Changing of the Guard

President Neeli Bendapudi takes the helm after a transition that completes Eric Barron’s eight-year tenure.

Neeli Bendapudi

Penn State’s 19th president,  Neeli Bendapudi, began a presidential transition period in March leading up to her taking the helm on May 9.

The transition included a tour of commonwealth campuses and meetings with campus chancellors in addition to opportunities for students, faculty, staff, and community members to meet with the incoming president. “I’ve been welcomed so warmly into this community and am excited to begin to visit and learn from the special Penn State community that extends throughout the state,” Bendapudi said when the tour was announced.

Also joining the Penn State team in mid-March was Michael Wade Smith, former chief of staff and vice president for external affairs at the University of Louisville, where Bendapudi was most recently president. Smith is serving as senior vice president and chief of staff at Penn State.

Bendapudi replaces Eric Barron, whose retirement on May 8 makes his tenure just shy of eight years: His presidency began May 12, 2014. In that time, he has steered the university through the aftermath of the Sandusky scandal, a $2.1 billion capital campaign, major reforms to Greek life following the death of student Timothy Piazza, and the COVID-19 pandemic.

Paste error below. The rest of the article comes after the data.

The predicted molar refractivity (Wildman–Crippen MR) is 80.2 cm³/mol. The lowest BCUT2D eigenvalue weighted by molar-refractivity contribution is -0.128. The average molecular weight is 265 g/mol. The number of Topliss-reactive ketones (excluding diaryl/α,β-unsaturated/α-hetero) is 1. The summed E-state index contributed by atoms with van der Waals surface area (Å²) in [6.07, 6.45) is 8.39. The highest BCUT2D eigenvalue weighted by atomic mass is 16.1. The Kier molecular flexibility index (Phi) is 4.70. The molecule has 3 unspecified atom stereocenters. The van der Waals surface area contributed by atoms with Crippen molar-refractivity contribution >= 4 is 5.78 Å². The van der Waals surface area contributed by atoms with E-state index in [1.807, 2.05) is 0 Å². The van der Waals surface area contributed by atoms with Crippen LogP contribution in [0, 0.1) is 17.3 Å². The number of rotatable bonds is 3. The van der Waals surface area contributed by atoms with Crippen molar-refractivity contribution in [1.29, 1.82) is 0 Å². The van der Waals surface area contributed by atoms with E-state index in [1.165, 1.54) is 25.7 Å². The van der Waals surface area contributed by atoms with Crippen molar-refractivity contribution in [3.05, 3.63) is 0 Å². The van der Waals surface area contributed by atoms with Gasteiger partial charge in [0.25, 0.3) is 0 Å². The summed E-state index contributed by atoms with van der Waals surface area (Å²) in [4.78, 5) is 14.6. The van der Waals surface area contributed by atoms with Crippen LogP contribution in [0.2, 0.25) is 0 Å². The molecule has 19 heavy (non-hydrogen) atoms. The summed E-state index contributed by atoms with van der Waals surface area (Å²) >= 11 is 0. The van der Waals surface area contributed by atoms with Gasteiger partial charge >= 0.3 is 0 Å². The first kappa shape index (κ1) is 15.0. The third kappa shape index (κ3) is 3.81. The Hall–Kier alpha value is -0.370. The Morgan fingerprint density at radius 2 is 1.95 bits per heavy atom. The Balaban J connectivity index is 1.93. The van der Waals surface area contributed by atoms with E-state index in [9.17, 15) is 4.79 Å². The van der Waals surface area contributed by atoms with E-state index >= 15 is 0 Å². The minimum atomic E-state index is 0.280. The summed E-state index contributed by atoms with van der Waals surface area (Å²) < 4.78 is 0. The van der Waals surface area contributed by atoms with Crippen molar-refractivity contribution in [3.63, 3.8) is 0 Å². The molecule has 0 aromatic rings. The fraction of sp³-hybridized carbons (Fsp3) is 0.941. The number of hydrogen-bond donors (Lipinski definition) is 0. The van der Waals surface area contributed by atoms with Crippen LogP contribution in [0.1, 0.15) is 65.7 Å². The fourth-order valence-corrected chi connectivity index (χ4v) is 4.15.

In 2015, Barron oversaw the launch of Invent Penn State, one of his presidential priorities to support entrepreneurial students, faculty, and alumni across the state. Today there are 21 LaunchBoxes and Innovation Hubs across Pennsylvania offering education, mentorship, makerspaces, and other business resources to community members and startups.

Barron and his wife, Molly, have made personal investments across the university, supporting the College of Earth and Mineral Sciences, The Arboretum, Four Diamonds, the Renaissance Fund, and the Palmer Museum of Art. With a gift of $525,000 in November, the couple established the Eric and Molly Barron Student Food Security Endowment to purchase university meal plans for undergraduate students who encounter food insecurity.

Barron’s career ends where it began: He spent 20 years at University Park as a faculty member and eventually dean of the College of Earth and Mineral Sciences before leaving in 2006.